Roman cultural landscapes across Spain, Portugal and Algeria
. Jesús García Sánchez (Instituto de Arqueología-Mérida)

17:15 – 18:00 The good, the bad and the ugly: ancient data or new problems, the Alentejo case in legacy data, classifications and heritage management. André Carneiro (University of Évora)

18:00 – 19:00 Discussion moderated by Nicola Terrenato (University of Michigan)


7 February, EEHAR Escuela Española de Historia y Arqueología en Roma (Via di S. Eufemia 13)

Part III. Landscape archaeology compared
1. Landscape archaeology across the border

10:30 – 11:00 Il Progetto Ager Lucerinus. Il metodo della Carta Archeologica d’Italia: nuovi approcci ai cambiamenti dei paesaggi. Maria Luisa Marchi (Foggia University)
11:00 – 11:30 Integrating survey data beyond central Italy: experiences and future perspectives from the RHP and Semafora projects. Tymon de Haas (University of Groningen)
11:30 – 12:00 Roman landscapes in the Alcoi Valley, Eastern Iberia. Multiscalar archaeological approach to settlement patterns and dynamics. Ignasi Grau Mira (University of Alicante)
12: 00 – 12:30 Perspectives for the analysis of the rural settlement in Central Portugal during the Late Roman Period and Early Medieval Age. Catarina Tente (NOVA University of Lisbon), Tomas Cordero Ruiz (NOVA University of Lisbon)

12:30 – 13:30 Lunch break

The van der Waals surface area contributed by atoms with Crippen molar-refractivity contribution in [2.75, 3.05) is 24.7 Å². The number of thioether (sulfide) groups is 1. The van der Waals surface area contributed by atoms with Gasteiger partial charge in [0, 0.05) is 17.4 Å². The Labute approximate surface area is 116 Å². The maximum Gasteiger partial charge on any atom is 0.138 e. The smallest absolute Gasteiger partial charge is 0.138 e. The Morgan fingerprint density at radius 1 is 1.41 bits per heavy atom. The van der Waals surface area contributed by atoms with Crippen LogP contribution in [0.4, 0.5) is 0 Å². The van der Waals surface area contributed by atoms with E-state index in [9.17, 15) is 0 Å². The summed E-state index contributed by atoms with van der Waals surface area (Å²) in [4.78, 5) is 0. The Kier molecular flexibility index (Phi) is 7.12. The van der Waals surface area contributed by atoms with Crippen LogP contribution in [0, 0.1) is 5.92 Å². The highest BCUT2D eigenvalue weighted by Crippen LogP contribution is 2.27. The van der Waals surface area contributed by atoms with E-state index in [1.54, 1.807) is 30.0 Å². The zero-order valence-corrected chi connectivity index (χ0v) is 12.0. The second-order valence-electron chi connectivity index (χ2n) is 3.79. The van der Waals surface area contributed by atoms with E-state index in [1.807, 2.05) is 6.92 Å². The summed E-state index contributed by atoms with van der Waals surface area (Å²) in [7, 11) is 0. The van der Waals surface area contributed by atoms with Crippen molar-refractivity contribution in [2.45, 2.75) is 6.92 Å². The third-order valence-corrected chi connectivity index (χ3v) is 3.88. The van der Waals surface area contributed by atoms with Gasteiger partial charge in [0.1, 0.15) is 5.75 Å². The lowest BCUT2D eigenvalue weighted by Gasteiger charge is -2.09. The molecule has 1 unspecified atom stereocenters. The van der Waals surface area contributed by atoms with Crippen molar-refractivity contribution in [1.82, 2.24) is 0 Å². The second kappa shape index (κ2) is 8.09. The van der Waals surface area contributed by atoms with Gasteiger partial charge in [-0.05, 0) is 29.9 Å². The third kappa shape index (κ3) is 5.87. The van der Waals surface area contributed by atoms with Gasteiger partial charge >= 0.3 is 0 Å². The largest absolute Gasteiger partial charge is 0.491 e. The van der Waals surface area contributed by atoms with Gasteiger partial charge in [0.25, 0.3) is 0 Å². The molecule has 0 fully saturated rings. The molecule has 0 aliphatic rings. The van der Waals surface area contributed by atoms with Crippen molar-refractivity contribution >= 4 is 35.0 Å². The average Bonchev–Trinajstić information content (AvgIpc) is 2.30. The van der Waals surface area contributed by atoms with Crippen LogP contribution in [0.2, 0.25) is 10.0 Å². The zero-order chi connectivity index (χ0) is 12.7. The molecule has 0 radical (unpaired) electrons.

2. Site classification & interpretation between legacy and new field work

13:30 – 14:00 Surveying sites in the surroundings of Regina Turdulorum (pr. Badajoz, Spain): questions of method and definition. Günther Schörner (University of Vienna)
14:00 – 14:30 Arpi: dinamiche ambientali e storiche di un insediamento dauno. Questione di metodi. Alfonso Santoriello (University of Salerno)
14:30 – 15:00 Exploring Roman-period mountain society: village patterns in Apennine Italy and central-northern Portugal. Anita Casarotto (KNIR, University of Groningen), Tesse D. Stek (KNIR, University of Groningen)
15:00 – 15:30 Merging field survey datasets from Sibaritide (Calabria, Italy): rural settlement systems and off-site patterns from the coast to the uplands. Martina Parini (University of Groningen)
15:30 – 16:00 First identify and protect, then classify and interpret. The municipality of Guarda as a case study for Beira Interior. Vìtor Pereira (Museum of Guarda), Tiago Ramos (NOVA University of Lisbon), Daniel Sardinha (University of Groningen)
16:00 – 16:15 Coffee/Tea break

16:15 – 16:45 Round holes, square pegs? Merging stories and databases in the Beyond Ports project. Maria del Carmen Moreno Escobar (Lund University)
16:45 – 17:15 Hillforts in the digital age: analyzing monumentality and inequality at settlement and landscape level in the Alto Minho region (northern Portugal) through GIS and remote sensing. João Fonte (University of Exeter), Fernando Menéndez-Marsh (University of Groningen), Pastor Fábrega Álvarez (Incipit CSIC), César Parcero Oubiña (Incipit CSIC)
17:15 – 17:45 Untangling legacy data. Castros, oppida, ‘romanisation’ and other not very innocent concepts in central-western Iberia. Fernando Menéndez-Marsh (University of Groningen)
17:45 – 18:15 ‘The Allegory of the Cave’ – Lights and shadows in creating narratives through the archaeological record. Mónica Rolo (University of Lisbon)
18:15 – 18:30 Concluding remarks